Apart from body and sensor, cameras can and do differ across a variety of features. For example, the G10 has an electronic viewfinder (202k dots), while the SL1 has an optical one. Both systems have their advantages, with the electronic viewfinder making it possible to project supplementary shooting information into the framing view, whereas the optical viewfinder offers lag-free viewing and a very clear framing image. The viewfinder in the G10 offers a wider field of view (100%) than the one in the SL1 (95%), so that a larger proportion of the captured image is visible in the finder. On the other hand, the viewfinder of the SL1 has a higher magnification (0.54x vs 0.52x), so that the size of the image transmitted appears closer to the size seen with the naked human eye. The adjacent table lists some of the other core features of the Canon SL1 and Panasonic G10 along with similar information for a selection of comparators.
|1.||Canon SL1||optical||n||3.0 / 1040||fixed||Y||1/4000s||4.9||Y||n|
|2.||Panasonic G10||202||n||3.0 / 460||fixed||n||1/4000s||2.6||Y||n|
|3.||Canon T100||optical||n||2.7 / 230||fixed||n||1/4000s||3.0||Y||n|
|4.||Canon SL2||optical||n||3.0 / 1040||swivel||Y||1/4000s||5.0||Y||n|
|5.||Canon T6||optical||n||3.0 / 920||fixed||n||1/4000s||3.0||Y||n|
|6.||Canon M10||none||n||3.0 / 1040||tilting||Y||1/4000s||4.6||Y||n|
|7.||Canon T5||optical||n||3.0 / 460||fixed||n||1/4000s||3.0||Y||n|
|8.||Canon G16||optical||n||3.0 / 922||fixed||n||1/4000s||2.2||Y||Y|
|9.||Canon T5i||optical||n||3.0 / 1040||swivel||Y||1/4000s||5.0||Y||n|
|10.||Canon M||none||n||3.0 / 1040||fixed||Y||1/4000s||4.3||n||n|
|11.||Canon T4i||optical||n||3.0 / 1040||swivel||Y||1/4000s||5.0||Y||n|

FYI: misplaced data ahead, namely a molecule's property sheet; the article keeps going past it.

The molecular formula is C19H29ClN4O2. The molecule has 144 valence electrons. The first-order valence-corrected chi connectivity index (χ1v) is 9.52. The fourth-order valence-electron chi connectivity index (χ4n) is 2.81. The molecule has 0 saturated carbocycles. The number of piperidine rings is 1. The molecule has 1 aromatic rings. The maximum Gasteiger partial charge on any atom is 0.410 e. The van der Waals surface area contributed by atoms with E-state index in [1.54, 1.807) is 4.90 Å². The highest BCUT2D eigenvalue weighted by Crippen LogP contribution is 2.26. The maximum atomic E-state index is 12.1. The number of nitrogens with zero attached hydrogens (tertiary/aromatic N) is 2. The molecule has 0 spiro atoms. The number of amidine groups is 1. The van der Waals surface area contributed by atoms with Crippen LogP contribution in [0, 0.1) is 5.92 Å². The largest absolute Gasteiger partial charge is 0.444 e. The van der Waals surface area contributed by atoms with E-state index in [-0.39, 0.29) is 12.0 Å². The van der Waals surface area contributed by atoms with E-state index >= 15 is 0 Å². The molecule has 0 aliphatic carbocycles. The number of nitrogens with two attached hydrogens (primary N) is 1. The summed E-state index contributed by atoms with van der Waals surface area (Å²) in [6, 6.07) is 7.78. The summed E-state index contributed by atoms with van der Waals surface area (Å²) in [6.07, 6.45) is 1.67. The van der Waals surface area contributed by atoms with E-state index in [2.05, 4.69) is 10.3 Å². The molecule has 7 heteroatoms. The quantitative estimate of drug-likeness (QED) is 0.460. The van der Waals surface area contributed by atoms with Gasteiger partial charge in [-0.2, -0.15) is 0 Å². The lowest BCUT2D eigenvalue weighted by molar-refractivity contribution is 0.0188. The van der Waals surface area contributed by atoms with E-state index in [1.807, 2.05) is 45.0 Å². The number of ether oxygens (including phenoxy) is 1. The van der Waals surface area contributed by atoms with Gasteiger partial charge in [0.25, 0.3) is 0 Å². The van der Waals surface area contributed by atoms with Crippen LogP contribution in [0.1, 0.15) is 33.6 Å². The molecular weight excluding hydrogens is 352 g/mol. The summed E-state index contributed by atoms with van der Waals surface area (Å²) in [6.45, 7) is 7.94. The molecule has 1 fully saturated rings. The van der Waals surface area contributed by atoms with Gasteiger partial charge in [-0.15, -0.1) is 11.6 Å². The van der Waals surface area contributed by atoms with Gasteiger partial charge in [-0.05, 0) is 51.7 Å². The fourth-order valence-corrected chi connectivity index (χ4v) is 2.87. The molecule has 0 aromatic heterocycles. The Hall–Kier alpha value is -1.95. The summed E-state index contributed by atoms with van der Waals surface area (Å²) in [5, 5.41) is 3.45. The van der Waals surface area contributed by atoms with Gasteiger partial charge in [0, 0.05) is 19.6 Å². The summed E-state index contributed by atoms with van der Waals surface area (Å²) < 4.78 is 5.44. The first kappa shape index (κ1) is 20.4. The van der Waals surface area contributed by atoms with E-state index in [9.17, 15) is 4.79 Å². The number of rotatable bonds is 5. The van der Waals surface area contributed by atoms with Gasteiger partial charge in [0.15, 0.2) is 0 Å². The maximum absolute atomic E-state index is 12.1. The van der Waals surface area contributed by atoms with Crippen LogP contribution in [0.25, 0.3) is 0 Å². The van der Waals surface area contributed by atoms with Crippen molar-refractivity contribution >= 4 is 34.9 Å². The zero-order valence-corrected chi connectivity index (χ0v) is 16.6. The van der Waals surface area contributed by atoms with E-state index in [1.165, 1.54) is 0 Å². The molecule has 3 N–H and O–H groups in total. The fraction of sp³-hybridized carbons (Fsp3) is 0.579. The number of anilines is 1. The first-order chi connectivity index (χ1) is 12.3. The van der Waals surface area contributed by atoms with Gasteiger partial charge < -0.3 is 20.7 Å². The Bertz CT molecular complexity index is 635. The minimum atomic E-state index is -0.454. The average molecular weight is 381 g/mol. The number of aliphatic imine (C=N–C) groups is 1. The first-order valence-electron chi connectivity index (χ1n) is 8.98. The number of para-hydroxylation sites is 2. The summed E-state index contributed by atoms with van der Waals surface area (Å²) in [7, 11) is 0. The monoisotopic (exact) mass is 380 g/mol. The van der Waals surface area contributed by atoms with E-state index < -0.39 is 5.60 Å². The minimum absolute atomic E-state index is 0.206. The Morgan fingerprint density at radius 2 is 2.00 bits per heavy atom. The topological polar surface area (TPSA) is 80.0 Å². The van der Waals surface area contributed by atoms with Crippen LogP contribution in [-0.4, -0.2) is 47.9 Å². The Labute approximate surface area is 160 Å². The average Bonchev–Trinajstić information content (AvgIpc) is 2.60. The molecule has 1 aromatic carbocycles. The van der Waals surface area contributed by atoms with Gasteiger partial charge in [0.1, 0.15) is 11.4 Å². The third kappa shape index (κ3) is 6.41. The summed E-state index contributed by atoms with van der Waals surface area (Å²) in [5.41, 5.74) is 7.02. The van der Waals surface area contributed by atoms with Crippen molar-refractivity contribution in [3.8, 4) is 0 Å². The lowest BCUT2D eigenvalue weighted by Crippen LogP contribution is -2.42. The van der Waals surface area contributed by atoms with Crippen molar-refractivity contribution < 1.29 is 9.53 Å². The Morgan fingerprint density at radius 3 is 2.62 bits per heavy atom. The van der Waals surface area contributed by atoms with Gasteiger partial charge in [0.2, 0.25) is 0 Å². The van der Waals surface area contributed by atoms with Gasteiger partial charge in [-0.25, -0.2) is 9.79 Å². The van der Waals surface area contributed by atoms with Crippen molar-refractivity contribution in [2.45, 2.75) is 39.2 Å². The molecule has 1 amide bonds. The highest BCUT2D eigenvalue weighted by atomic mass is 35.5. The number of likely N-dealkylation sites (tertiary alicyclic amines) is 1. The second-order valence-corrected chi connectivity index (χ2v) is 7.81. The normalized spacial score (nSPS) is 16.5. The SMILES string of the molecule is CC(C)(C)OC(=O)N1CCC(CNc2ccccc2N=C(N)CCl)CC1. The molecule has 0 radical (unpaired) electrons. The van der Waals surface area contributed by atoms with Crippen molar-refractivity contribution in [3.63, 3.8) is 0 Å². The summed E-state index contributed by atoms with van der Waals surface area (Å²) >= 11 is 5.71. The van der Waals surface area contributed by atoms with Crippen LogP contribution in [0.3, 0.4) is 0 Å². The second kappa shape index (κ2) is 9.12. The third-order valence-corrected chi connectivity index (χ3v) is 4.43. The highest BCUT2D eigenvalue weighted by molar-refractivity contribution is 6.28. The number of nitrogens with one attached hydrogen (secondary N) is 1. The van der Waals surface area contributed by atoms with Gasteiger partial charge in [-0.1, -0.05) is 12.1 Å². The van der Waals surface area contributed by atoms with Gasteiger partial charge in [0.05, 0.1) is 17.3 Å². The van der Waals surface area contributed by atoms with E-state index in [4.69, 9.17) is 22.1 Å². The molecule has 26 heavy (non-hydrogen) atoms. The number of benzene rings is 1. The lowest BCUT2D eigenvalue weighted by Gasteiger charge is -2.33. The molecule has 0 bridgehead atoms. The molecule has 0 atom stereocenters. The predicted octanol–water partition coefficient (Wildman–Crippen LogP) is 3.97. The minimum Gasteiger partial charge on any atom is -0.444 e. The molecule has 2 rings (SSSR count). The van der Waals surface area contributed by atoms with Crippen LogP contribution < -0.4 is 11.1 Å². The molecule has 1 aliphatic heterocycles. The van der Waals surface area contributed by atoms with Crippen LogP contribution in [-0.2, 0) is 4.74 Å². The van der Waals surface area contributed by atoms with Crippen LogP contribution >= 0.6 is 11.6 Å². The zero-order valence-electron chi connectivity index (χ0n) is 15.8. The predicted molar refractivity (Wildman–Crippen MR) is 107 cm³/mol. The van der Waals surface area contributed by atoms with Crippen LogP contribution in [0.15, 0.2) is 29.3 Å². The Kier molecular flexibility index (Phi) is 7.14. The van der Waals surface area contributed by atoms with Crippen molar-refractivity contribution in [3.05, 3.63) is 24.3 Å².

|12.||Canon T3i||optical||n||3.0 / 1040||swivel||n||1/4000s||3.7||Y||n|
|13.||Panasonic G3||1440||n||3.0 / 460||swivel||Y||1/4000s||4.0||Y||n|
|14.||Panasonic GF3||none||n||3.0 / 460||fixed||Y||1/4000s||3.2||Y||n|
|15.||Panasonic G2||1440||n||3.0 / 460||swivel||Y||1/4000s||2.6||Y||n|
|16.||Panasonic GF2||optional||n||3.0 / 460||fixed||Y||1/4000s||2.6||Y||n|
|17.||Panasonic G1||1440||n||3.0 / 460||swivel||n||1/4000s||3.0||Y||n|
One differentiating feature between the two cameras concerns the touch sensitivity of the rear screen. The SL1 has a touchscreen, while the G10 has a conventional panel. Touch control can be particularly helpful, for example, for setting the focus point.
Concerning the storage of imaging data, both the SL1 and the G10 write their files to SDXC cards. The SL1 supports UHS-I cards (Ultra High Speed data transfer of up to 104 MB/s), while the G10 cannot take advantage of Ultra High Speed SD cards.
For some imaging applications, the extent to which a camera can communicate with its environment can be an important aspect in the camera decision process. The table below provides an overview of the connectivity of the Canon EOS Rebel SL1 and Panasonic Lumix DMC-G10 and, in particular, the interfaces the cameras (and selected comparators) provide for accessory control and data transfer.
Mic / Speaker
|1.||Canon SL1||Y||mono / mono||Y||-||mini||2.0||-||-||-|
|2.||Panasonic G10||Y||mono / -||-||-||mini||2.0||-||-||-|
|3.||Canon T100||Y||mono / mono||-||-||mini||2.0||Y||Y||-|
|4.||Canon SL2||Y||stereo / mono||Y||-||mini||2.0||Y||Y||Y|
|5.||Canon T6||Y||mono / mono||-||-||mini||2.0||Y||Y||-|
|6.||Canon M10||-||stereo / mono||-||-||mini||2.0||Y||Y||-|
|7.||Canon T5||Y||mono / mono||-||-||mini||2.0||-||-||-|
|8.||Canon G16||Y||stereo / mono||-||-||mini||2.0||Y||-||-|
|9.||Canon T5i||Y||stereo / mono||Y||-||mini||2.0||-||-||-|
|10.||Canon M||Y||stereo / mono||Y||-||mini||2.0||-||-||-|
|11.||Canon T4i||Y||stereo / mono||Y||-||mini||2.0||-||-||-|
|12.||Canon T3i||Y||mono / mono||Y||-||mini||2.0||-||-||-|
|13.||Panasonic G3||Y||stereo / mono||-||-||mini||2.0||-||-||-|
|14.||Panasonic GF3||-||stereo / mono||-||-||mini||2.0||-||-||-|
|15.||Panasonic G2||Y||stereo / mono||-||-||mini||2.0||-||-||-|
|16.||Panasonic GF2||Y||stereo / mono||-||-||mini||2.0||-||-||-|
|17.||Panasonic G1||Y||- / -||-||-||mini||2.0||-||-||-|
It is notable that the SL1 has a microphone port, which is missing on the G10. Such an external microphone input can help to substantially improve the quality of audio recordings when a good external microphone is used.